NAVY NEWS, MAY 2010
HEADING into the azure waters of the Arabian Gulf, HMS Atherstone follows a Qatari patrol ship, two RIBs, a Sea King and a merchantman as two weeks of naval exercises in the southern Gulf
reach their zenith.
Two RN minehunters made the short
trip from their base in Bahrain to Doha in Qatar (just 120 miles away) for war games involving three dozen nations. Her Majesty’s Ships Atherstone and Chiddingfold were
representatives at Exercise Ferocious Falcon.
The first week focused on mine
warfare, so it’s handy there were two most able practitioners available in the form of the RN vessels and in particular their Seafox mine disposal system. It was put to use, as were the two ships’ dive teams, locating dummy mines on the sea bed off the emirate.
The first week of Ferocious Falcon also saw a good deal of interaction between the Brits and local defence forces, police and coastguard to strengthen communications between the ships and their hosts. Then it was into Doha port for a weekend break in arguably the boom city in the region.
While there was some downtime (ie beachtime) for the two ship’s companies, there was also a little flying the flag.
stormed by security forces.
brought a notable lift to the spirits of the ship’s companies – Jack loves nothing more than to tell people what he does best,” said Atherstone’s Commanding Officer Lt Cdr Gordon Ruddock. Now we always say that you can never have too much falcon-related tomfoolery. The second week began with the key part of the war games: Exercise Predatory Falcon. Well, actually, the second week began with a shamal – the wind which blows down the Gulf sporadically bringing sandstorms and rough seas.
exercises on the oil platforms which pepper their country’s territorial waters, while a merchant ship was ‘hijacked’ in the approaches to Doha – then
That didn’t stop the climax of the Falcon The Qatari Armed Forces staged anti-piracy
from Doha English-Speaking School. They received guided tours of the Crazy A and Cheery Chid, got to grips with fire-fighting, saw Seafox and the diving kit, watched the mine disposal system in action (on video), sat in the captain’s chair and had a good look at the weaponry laid out on the foc’s’le. “Everyone had a good time and
The sisters hosted 56 children and six teachers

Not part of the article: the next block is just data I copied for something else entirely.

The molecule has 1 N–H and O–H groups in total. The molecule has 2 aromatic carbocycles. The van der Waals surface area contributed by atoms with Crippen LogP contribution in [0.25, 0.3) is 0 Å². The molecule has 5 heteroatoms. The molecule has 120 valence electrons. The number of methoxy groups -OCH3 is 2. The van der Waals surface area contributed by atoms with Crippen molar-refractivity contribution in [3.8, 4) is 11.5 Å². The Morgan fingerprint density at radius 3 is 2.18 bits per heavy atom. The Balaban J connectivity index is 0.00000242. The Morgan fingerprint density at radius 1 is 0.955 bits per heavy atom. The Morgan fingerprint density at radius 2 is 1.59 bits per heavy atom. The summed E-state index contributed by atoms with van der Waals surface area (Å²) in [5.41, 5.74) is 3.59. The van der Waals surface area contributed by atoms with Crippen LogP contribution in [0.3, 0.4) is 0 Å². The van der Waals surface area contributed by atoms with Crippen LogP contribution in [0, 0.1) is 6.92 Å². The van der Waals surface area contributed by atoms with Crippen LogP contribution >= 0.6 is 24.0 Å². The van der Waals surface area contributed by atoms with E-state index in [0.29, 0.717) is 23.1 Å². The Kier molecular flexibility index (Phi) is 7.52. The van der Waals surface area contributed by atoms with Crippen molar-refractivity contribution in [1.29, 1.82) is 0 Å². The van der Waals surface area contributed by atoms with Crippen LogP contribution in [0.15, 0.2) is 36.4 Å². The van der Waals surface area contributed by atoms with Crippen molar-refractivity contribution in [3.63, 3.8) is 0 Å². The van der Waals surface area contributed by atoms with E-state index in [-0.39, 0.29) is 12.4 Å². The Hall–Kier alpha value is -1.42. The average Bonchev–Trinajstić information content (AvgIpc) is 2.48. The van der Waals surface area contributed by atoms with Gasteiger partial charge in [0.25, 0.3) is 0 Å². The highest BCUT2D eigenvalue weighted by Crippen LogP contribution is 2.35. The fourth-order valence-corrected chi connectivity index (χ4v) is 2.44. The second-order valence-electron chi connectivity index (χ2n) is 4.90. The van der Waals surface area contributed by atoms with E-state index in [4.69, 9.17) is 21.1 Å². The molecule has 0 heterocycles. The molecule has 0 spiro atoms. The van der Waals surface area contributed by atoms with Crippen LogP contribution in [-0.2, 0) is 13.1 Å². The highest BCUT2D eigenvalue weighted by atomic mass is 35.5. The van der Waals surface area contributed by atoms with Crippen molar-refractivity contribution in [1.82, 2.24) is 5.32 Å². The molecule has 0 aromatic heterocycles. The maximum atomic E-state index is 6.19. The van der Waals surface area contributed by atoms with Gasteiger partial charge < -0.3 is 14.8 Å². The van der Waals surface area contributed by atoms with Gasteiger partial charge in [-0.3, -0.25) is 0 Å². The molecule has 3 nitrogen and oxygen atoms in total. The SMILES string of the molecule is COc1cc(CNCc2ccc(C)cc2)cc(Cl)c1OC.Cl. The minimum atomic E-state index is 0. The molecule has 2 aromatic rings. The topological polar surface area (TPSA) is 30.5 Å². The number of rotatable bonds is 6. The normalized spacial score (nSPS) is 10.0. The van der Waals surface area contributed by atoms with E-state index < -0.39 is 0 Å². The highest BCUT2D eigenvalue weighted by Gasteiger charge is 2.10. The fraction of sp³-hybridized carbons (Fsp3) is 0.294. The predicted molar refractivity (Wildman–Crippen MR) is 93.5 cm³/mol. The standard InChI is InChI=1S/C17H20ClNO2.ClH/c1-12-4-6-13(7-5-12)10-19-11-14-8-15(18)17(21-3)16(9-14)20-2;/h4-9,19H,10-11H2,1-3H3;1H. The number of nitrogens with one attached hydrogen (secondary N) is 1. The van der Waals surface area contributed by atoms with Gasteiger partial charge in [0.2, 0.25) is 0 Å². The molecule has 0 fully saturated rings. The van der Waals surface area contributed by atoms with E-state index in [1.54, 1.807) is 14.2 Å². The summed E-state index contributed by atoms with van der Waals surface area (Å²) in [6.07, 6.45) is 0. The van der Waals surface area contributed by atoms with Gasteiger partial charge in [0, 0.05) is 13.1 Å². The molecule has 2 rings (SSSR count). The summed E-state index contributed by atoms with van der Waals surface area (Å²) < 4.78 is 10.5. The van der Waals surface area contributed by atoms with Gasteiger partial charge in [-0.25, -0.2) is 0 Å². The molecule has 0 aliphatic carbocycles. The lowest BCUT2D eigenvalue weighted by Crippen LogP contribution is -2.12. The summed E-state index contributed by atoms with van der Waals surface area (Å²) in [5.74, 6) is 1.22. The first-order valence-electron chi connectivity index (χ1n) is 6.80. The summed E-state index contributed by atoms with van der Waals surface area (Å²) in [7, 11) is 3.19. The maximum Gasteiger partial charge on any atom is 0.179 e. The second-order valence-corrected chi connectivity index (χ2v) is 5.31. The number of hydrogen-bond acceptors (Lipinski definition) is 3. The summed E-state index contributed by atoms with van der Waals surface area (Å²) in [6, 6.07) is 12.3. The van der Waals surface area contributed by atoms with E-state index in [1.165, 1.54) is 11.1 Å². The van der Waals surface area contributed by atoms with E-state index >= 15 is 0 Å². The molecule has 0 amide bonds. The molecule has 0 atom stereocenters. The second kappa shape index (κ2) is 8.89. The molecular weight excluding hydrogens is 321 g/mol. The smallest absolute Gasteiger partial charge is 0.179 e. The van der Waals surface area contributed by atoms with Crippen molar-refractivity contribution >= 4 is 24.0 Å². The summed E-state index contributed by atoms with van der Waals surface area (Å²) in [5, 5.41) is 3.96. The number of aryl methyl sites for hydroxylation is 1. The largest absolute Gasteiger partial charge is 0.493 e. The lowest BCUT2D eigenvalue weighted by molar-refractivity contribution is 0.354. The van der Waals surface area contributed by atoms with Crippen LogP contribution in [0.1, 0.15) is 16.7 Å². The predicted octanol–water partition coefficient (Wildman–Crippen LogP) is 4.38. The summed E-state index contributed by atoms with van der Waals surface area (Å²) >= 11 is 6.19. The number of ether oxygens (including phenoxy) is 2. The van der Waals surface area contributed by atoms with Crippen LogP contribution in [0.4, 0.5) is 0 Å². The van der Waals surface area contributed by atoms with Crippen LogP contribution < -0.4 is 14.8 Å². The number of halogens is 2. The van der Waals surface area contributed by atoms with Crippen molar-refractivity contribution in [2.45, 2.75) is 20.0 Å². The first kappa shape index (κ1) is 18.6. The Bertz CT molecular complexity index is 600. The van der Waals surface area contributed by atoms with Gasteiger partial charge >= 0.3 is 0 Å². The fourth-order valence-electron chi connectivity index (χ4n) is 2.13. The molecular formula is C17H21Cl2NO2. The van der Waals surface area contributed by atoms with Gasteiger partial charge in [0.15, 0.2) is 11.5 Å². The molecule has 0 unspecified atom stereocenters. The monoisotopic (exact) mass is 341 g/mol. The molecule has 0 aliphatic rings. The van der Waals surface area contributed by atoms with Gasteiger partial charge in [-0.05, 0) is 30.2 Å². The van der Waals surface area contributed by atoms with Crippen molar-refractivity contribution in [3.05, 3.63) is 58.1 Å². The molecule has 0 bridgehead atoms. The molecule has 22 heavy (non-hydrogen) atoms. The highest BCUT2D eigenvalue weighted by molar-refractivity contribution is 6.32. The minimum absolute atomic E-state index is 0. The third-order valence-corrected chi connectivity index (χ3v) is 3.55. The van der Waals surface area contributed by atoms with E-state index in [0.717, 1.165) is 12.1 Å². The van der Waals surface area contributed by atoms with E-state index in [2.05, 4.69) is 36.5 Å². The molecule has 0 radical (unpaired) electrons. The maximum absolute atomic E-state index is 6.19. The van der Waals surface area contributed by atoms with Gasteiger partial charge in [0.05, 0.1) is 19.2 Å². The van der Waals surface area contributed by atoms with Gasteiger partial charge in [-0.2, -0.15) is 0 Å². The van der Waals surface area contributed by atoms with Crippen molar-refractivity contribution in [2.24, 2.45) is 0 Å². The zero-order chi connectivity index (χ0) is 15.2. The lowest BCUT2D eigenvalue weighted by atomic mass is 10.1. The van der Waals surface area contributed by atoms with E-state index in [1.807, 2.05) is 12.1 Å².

As Chiddingfold and Atherstone took up their supporting positions 200 yards abeam and astern of the merchant vessel with the Qatari Bashan- class patrol ship Al Deebel on the opposite beam, special forces were inserted by fast rope from a Sea King helicopter (the redoubtable whirlybird is a mainstay of the Qatari Air Force’s rotary wing) whilst other troops quickly climbed on board from the sea having come alongside in fast RIBs. Within five minutes the entire 162m (530ft) and eight decks of the ship had been secured and searched, with the hijackers led out on the upper deck, arrested and extracted by helicopter. The whole exercise proved to be a success from both an operational and international liaison perspective. “These two weeks at sea were
extraordinarily productive,” said Lt Cdr Ruddock.
“The opportunities to conduct varied and exciting training with many different nations and nurture stronger international working relationships in such a demanding environment are few and far between. “What the Qatari Armed Forces have achieved
here has been first-class and we are extremely pleased to have played our part in their exercise.”
were, they probably weren’t quite as enjoyable as three days of petrolhead ecstasy. Two-thirds of the Chiddingfold’s ship’s company (30ish sailors) enjoyed time at the Bahrain Grand Prix – the curtainraiser of the 2010 Formula 1 season courtesy of Tickets for Forces.
Enjoyable though the two Falcon exercises
A fortuitous meeting between the ship’s Commanding Officer, Lt Cdr Jim Byron, and motor sport supremo Bernie Ecclestone resulted in the very generous gift of two VIP passes for the weekend (sadly Bernie’s busy schedule meant he couldn’t take up the ship’s offer of a day at sea in return). The passes allowed access to paddock and pit lane for the whole event and were shared out among the crew to give as many as possible a glimpse behind the scenes while allowing them to get up close to the action.
It went down particularly well with Logs Paul ‘Geri’ Halliwell, Chid’s biggest motor racing fan, who not only saw the end of the race in the Pit Lane wall, but also met almost all his F1 heroes, and photographed the podium presentation. He also managed to get on to the track itself before the race and appeared on the BBC coverage of the event, much to the delight of his 18-month-old daughter back at home, Lilly.
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